A New Indictment Accuses Turkish Security Officials Of Hate Crimes In The US

A total of 15 Turkish security officials were indicted on Tuesday, three months after a brawl with protesters in Washington, DC.

The US Department of Justice on Tuesday indicted more than a dozen members of the Turkish president's security detail for a brawl between them and protesters during the leader's last visit to the US that a grand jury says was rooted in prejudice against the victims based on their ethnicity and political ties.

Of the 19 people named in the indictment handed down at the Superior Court of Washington, DC, 15 are members of President Recep Tayyip Erdogan's security forces. His trip in May was marred when his supporters clashed with anti-Erdogan protesters on Washington's Sheridan Circle. Videos of the attack quickly went viral, and showed the men kicking, choking, and otherwise beating protesters, sparking international outcry.

All of them face at least one charge of conspiracy to commit violence. But they face a stiffer penalty than usual in this case, as the grand jury has determined that their assault on anti-Erdogan protesters "demonstrated the prejudice based on the actual or perceived ethnicity." Under DC law, this "bias enhancement" could increase the amount of prison time and financial penalties the defendants face if they're found guilty.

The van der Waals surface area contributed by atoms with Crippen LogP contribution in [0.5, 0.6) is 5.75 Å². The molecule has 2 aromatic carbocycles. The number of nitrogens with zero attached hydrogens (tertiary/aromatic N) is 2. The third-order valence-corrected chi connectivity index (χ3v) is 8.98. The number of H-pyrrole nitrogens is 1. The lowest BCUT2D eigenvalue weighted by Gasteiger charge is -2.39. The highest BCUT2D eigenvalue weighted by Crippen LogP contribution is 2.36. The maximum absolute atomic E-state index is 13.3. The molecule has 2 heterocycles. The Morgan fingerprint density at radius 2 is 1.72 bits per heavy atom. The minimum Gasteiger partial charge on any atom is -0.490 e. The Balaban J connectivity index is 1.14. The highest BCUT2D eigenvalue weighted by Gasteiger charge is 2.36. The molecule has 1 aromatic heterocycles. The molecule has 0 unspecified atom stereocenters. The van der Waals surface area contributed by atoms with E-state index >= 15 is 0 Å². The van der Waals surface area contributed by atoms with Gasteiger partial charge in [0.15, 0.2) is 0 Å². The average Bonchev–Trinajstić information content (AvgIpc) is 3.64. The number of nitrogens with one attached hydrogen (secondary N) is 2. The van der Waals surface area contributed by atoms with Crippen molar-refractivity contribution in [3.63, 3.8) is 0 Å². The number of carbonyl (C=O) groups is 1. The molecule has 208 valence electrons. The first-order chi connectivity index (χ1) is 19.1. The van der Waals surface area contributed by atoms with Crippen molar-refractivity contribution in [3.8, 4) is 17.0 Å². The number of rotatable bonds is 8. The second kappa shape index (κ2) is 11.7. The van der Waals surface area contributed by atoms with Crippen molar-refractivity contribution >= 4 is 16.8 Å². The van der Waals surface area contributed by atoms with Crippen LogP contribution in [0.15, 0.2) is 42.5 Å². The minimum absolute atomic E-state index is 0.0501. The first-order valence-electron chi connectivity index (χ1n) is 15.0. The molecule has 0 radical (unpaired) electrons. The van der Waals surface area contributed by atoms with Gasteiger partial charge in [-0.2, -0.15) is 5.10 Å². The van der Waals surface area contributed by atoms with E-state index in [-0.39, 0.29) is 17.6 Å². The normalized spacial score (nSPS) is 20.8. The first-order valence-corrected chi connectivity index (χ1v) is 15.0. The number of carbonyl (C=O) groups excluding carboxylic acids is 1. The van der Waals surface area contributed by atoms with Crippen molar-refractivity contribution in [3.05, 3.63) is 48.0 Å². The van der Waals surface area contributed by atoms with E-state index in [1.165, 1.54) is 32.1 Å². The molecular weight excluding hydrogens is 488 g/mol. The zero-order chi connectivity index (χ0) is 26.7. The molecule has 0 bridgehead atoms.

"The members and associates of this group were bound together by their aversion towards a group of persons who oppose Mr. Erdogan, support pro-Kurdish political parties in Turkey and Syria, and are of ethnic Kurdish background from Iran, Iraq, Syria, and Turkey," the indictment reads.

Several others also face charges of aggravated assault, assault with serious bodily injury, and assault with a deadly weapon, in this case their own feet encased in their shoes. All 21 charges the men collectively face have been augmented to take into consideration DC's hate crime laws.

DC Mayor Muriel Bowser and Police Chief Peter Newsham first announced that the members of Erdogan's detail would face charges at a press conference in June.

“Rarely have I seen in my almost 28 years of policing the type of thing I saw in Sheridan Circle on that particular day,” Newsham said at the time. “You had peaceful demonstrators who were being physically assaulted in the District of Columbia … That’s not going to be tolerated in Washington, DC.”

Sinan Narin of Virginia and Eyup Yildirim of New Jersey were both arrested back in June and are due to appear in court on Sept. 7. The other defendants are not in custody and the US faces a difficult process to extradite them to stand trial. Washington is currently in the middle of a struggle with Ankara over Fethullah Gulen, a cleric living in Pennsylvania who the Turkish government claims masterminded a failed coup attempt in 2016.

As if to illustrate that point, when the charges against the security forces were first announced in May, the Turkish foreign ministry issued a statement calling the move "unacceptable" and claiming that the charges were not the result of an "impartial and independent investigation."

Zoe Tillman contributed to this report from Washington, DC.

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